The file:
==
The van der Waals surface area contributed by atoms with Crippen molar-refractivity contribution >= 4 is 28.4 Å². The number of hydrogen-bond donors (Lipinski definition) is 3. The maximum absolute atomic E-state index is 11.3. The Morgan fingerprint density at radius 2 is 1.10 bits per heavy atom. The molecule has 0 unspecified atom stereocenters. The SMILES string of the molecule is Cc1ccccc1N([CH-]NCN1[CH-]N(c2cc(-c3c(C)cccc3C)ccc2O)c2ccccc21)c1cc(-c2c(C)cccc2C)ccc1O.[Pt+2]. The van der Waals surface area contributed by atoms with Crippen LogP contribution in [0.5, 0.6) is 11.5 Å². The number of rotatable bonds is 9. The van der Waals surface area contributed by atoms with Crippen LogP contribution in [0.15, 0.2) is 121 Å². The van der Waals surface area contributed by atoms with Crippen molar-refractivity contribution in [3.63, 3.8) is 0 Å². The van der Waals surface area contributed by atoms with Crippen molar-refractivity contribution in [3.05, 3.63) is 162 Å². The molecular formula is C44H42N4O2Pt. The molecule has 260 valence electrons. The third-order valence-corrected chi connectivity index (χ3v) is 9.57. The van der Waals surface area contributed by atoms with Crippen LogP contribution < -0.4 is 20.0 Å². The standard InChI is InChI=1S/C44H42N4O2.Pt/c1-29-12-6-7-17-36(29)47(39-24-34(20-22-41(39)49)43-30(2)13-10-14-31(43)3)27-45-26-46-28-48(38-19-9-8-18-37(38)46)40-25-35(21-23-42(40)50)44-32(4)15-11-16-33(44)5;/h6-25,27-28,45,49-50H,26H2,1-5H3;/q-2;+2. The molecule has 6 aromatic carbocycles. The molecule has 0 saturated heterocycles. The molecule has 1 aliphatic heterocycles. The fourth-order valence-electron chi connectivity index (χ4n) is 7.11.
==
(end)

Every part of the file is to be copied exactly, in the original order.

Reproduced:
The van der Waals surface area contributed by atoms with Crippen molar-refractivity contribution >= 4 is 28.4 Å². The number of hydrogen-bond donors (Lipinski definition) is 3. The maximum absolute atomic E-state index is 11.3. The Morgan fingerprint density at radius 2 is 1.10 bits per heavy atom. The molecule has 0 unspecified atom stereocenters. The SMILES string of the molecule is Cc1ccccc1N([CH-]NCN1[CH-]N(c2cc(-c3c(C)cccc3C)ccc2O)c2ccccc21)c1cc(-c2c(C)cccc2C)ccc1O.[Pt+2]. The van der Waals surface area contributed by atoms with Crippen LogP contribution in [0.5, 0.6) is 11.5 Å². The number of rotatable bonds is 9. The van der Waals surface area contributed by atoms with Crippen LogP contribution in [0.15, 0.2) is 121 Å². The van der Waals surface area contributed by atoms with Crippen molar-refractivity contribution in [3.63, 3.8) is 0 Å². The van der Waals surface area contributed by atoms with Crippen molar-refractivity contribution in [3.05, 3.63) is 162 Å². The molecular formula is C44H42N4O2Pt. The molecule has 260 valence electrons. The third-order valence-corrected chi connectivity index (χ3v) is 9.57. The van der Waals surface area contributed by atoms with Crippen LogP contribution < -0.4 is 20.0 Å². The standard InChI is InChI=1S/C44H42N4O2.Pt/c1-29-12-6-7-17-36(29)47(39-24-34(20-22-41(39)49)43-30(2)13-10-14-31(43)3)27-45-26-46-28-48(38-19-9-8-18-37(38)46)40-25-35(21-23-42(40)50)44-32(4)15-11-16-33(44)5;/h6-25,27-28,45,49-50H,26H2,1-5H3;/q-2;+2. The molecule has 6 aromatic carbocycles. The molecule has 0 saturated heterocycles. The molecule has 1 aliphatic heterocycles. The fourth-order valence-electron chi connectivity index (χ4n) is 7.11.